|Barry Bonds, Giants part ways, but BALCO steroids saga limps on into its fifth year|
|Written by Admin|
|Wednesday, 03 October 2007 12:04|
Yet the federal steroids probe in which he plays a starring role lingers on into its fifth year.
Bonds' former personal trainer is still languishing in prison for refusing to testify before a grand jury considering perjury and other charges against the slugger. And the panel hasn't even met in two months, even though prosecutors extended its term in July by at least three months and as many as six months.
His lawyer and others speculate that the decision on whether to indict Bonds could be stalled by the management mess at Department of Justice headquarters in Washington.
Most of the department's top managers, including former Attorney General Alberto Gonzales, have left in recent months in the wake of a political tempest created by the firings of eight federal prosecutors, including San Francisco U.S. attorney and chief Bonds prosecutor Kevin Ryan.
San Francisco lawyer Joseph Russoniello, who long ago cleared an FBI background check, is expected to replace Ryan, but President Bush has delayed making an announcement. In the meantime, career prosecutor Scott Schools continues to serve as interim U.S. attorney.
``All that has undoubtedly created some communications problems that may have slowed down a final decision,'' said Bonds' attorney, Michael Rains. ``We find ourselves in a holding pattern.''
Schools declined to comment Wednesday on the status of the Bonds investigation, which followed Bonds' 2003 testimony in the BALCO investigation.
According to grand jury transcripts obtained by the San Francisco Chronicle, Bonds said he thought two substances given to him by trainer Greg Anderson were flaxseed oil and an arthritic balm. Authorities suspect those items were actually ``the clear'' and ``the cream,'' two performance-enhancing drugs linked to the Bay Area Laboratory Co-Operative.
Two grand juries have spent the past three years trying to determine whether Bonds was lying under oath. And Anderson has spent a total of about a year in federal prison as authorities try to compel him to testify against Bonds, a childhood friend.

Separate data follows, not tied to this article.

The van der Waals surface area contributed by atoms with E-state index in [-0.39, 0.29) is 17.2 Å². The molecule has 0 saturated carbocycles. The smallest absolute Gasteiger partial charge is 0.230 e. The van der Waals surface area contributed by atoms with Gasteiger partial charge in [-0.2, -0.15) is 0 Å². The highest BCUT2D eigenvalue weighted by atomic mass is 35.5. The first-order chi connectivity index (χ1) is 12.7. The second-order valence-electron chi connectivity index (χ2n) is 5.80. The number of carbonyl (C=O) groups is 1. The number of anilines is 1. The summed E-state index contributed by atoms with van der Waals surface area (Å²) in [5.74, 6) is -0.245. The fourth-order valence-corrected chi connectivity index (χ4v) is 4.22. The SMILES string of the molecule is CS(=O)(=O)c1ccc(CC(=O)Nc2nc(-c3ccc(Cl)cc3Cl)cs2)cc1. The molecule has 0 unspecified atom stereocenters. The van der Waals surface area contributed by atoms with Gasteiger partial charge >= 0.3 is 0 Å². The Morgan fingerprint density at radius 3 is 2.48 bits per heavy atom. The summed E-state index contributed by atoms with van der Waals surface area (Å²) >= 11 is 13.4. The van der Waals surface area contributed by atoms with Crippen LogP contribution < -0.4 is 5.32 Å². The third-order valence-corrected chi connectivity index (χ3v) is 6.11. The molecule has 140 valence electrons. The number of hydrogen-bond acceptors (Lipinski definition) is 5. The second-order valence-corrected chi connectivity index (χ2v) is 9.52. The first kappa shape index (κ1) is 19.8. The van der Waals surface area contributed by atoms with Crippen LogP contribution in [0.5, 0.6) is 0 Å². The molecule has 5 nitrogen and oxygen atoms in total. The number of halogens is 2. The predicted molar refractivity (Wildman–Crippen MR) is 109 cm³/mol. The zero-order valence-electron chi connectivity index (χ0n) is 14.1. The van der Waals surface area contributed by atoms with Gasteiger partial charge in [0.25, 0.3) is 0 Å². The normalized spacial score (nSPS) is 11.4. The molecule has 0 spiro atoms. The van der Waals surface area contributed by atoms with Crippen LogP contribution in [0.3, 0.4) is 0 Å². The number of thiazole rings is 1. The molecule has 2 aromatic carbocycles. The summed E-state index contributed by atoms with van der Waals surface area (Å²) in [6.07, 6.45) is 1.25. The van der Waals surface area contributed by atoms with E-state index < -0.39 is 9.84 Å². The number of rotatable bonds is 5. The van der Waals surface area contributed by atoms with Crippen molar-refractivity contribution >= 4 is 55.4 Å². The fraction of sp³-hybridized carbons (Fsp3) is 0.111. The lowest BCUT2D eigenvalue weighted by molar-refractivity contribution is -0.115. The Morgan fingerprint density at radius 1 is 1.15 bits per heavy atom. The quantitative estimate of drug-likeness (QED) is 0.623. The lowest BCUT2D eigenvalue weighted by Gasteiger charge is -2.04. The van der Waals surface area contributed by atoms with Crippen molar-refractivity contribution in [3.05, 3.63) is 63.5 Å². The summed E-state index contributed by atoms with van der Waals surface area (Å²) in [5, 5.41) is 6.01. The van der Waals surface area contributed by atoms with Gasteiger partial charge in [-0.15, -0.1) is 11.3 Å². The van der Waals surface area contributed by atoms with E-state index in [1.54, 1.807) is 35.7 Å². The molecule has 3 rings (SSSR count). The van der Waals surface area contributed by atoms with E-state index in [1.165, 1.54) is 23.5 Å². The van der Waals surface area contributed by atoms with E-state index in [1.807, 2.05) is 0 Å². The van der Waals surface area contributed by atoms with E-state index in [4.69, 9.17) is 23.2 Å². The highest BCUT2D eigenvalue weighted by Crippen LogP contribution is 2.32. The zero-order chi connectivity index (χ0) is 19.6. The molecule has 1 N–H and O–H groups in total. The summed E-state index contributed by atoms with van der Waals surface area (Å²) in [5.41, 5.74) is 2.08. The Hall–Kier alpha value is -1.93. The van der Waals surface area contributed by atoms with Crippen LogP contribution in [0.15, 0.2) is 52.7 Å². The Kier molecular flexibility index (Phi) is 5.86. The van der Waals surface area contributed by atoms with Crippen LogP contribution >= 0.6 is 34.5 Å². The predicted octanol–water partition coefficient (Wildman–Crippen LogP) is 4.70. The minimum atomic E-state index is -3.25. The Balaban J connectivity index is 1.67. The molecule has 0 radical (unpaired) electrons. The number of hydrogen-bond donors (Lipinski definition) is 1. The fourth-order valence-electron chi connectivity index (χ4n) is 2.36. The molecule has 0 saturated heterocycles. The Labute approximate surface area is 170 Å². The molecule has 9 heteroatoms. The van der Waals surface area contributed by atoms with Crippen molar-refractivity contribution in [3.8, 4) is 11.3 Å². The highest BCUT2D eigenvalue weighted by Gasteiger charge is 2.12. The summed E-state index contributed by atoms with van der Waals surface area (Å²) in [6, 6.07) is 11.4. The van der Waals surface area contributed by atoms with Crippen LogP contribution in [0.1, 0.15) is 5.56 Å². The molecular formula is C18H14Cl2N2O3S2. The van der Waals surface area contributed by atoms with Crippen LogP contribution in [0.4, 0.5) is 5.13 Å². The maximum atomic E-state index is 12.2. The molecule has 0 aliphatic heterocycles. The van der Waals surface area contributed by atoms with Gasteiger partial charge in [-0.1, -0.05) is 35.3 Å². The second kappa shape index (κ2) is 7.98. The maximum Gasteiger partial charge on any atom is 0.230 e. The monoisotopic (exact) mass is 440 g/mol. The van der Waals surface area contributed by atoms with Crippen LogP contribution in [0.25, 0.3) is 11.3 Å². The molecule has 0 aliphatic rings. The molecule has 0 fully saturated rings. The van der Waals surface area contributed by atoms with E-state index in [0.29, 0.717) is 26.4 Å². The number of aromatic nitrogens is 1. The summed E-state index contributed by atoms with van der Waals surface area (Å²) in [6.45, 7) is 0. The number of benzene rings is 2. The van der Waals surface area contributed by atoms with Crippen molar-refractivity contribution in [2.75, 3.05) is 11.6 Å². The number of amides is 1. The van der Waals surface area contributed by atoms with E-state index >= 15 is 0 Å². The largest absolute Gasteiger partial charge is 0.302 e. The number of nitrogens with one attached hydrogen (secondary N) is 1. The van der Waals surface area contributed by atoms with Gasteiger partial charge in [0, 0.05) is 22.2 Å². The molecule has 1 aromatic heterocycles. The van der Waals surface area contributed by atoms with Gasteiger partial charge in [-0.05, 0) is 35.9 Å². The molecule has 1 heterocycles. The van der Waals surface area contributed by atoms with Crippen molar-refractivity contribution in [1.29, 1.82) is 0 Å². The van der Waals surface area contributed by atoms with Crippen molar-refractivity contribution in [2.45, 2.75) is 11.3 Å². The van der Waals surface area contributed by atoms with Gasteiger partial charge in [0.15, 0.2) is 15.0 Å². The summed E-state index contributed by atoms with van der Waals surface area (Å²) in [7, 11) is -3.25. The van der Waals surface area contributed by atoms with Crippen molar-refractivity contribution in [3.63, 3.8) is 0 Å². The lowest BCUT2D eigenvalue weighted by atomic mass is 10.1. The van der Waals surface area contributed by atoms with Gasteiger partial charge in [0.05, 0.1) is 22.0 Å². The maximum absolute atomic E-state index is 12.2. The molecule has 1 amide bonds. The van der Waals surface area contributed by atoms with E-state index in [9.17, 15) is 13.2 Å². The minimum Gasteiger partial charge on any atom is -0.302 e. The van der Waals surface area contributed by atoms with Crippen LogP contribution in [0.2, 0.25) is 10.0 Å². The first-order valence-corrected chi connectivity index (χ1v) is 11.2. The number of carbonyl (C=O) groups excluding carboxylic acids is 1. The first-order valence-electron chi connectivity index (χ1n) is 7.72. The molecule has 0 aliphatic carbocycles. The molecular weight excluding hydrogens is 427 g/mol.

Anderson will remain locked up until he talks, the grand jury's term expires or the judge who sent him to prison decides to set him free.
``Greg is going to spend his third Christmas in prison,'' said Anderson's attorney, Paula Canny.
Anderson previously served three months in prison during the winter of 2005 after pleading guilty to illegally selling steroids. Canny said her client will never talk, and she's not optimistic that the judge will turn him loose anytime soon.
Another vital prosecution witness is Kimberly Bell, Bonds' former mistress. She told the BALCO grand jury in 2003 that Bonds told her he took steroids and that the slugger and Anderson would disappear into a locked bedroom on occasional mornings during spring training in 1999.
``On top of that, I saw all the effects,'' Bell said.
The 37-year-old Bell said it was obvious Bonds was doing steroids - his head grew bigger, he developed acne and his testicles shrank.
``There was a dramatic shift in his personality,'' Bell said. She declined to say if she has been called before the grand jury conducting the perjury probe.
Bell did say she's declined to help Major League Baseball's steroids investigator, former Senate Majority Leader George Mitchell.
``I haven't seen the purpose in it,'' said Bell, who said she feared a further erosion of her privacy if she cooperated. ``The government investigation is the one that counts.''
But Rains said Bell's value as a witness might diminish somewhat when the latest issue of Playboy hits the stands Friday.
Bell appears nude, wears panties emblazoned with Bonds' No. 25 and recounts her 2003 grand jury testimony in an accompanying article.
Bell declined to say how much she was paid for the Playboy deal, which was brokered by her agent, David Hans Schmidt. He hanged himself last week in Phoenix, where he was under house arrest after agreeing last month to plead guilty in a plot to extort more than $1 million from Tom Cruise for the actor's stolen wedding photos.
``I think it is something that can be used to impeach her credibility,'' Rains said of Bell's Playboy deal. ``It is probably just one more piece of impeaching information for someone who has already filled three banker's boxes in my office with impeaching information.''
Rains said Bell is miffed that Bonds didn't pay her the nearly $200,000 she demanded when their 10-year relationship ended in 2003. Bell said she was asking Bonds to keep a promise to buy her house in Arizona, but Rains said the demand amounted to extortion.
He said he's confident Bell's credibility is damaged enough to make her a tough witness to believe.
``They have tried to turn over every possible stone to prove a perjury case against Barry,'' Rains said. 'They don't have it. The government needs to move on to stalk someone else.''